Apple is encouraging developers to create more secure apps with its latest open-source release.

Today, Apple announced it will open up its cryptographic libraries to third-party developers in an effort to persuade them to build more robust security into their apps.

Third-party developers will have access to Apple’s Security Framework and Common Crypto libraries, which feature code for handling encryption, tokenization, security certificates, and management of public and private keys, among other security protocols.

“Both Security Framework and Common Crypto rely on the corecrypto library to provide implementations of low level cryptographic primitives. This is also the library submitted for validation of compliance with U.S. Federal Information Processing Standards (FIPS) 140-2 Level 1. Although corecrypto does not directly provide programming interfaces for developers and should not be used by iOS or OS X apps, the source code is available to allow for verification of its security characteristics and correct functioning,” the company says on its site.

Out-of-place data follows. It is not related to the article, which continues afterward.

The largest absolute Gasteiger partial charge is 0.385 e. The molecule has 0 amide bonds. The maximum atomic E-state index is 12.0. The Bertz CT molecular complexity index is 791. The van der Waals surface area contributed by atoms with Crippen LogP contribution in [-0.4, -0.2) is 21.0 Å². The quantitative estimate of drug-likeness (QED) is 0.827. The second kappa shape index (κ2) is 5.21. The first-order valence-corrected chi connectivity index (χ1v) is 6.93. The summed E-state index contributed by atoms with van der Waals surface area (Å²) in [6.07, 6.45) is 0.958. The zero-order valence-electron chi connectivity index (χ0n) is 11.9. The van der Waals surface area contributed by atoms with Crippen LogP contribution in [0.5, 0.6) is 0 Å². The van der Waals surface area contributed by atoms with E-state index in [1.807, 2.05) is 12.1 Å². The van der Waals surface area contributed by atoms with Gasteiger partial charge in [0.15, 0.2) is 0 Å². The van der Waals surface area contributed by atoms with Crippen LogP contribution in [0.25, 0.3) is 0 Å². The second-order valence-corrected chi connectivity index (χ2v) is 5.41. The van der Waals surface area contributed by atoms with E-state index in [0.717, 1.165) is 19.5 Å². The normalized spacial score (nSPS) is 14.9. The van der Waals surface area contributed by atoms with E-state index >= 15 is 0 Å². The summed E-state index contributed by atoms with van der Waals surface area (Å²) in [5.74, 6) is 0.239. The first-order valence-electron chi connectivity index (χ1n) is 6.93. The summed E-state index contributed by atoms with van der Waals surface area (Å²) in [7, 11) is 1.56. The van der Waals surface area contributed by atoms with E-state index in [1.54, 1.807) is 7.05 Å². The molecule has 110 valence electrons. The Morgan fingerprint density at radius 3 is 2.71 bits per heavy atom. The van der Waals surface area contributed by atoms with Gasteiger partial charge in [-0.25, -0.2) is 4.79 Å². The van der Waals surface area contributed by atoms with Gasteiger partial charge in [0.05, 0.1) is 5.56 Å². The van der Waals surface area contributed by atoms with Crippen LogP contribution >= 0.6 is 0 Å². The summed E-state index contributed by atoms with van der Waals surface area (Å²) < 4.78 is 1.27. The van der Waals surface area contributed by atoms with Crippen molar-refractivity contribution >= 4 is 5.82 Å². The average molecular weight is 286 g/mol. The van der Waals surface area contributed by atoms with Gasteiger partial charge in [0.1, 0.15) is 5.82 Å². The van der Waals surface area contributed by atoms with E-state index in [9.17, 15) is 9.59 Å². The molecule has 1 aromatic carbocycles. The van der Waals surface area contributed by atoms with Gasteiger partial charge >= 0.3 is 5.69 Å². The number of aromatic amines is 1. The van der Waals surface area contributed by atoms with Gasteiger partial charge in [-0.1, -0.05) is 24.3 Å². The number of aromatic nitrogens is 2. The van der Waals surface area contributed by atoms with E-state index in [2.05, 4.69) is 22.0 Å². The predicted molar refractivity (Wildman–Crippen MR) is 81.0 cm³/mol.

This is the second time in recent history that Apple has moved to open source some of its code. In June, the company announced it would open source its Swift programming language to help it catch on with developers. Swift hasn’t been open sourced yet, but Apple says it will be by the end of the year.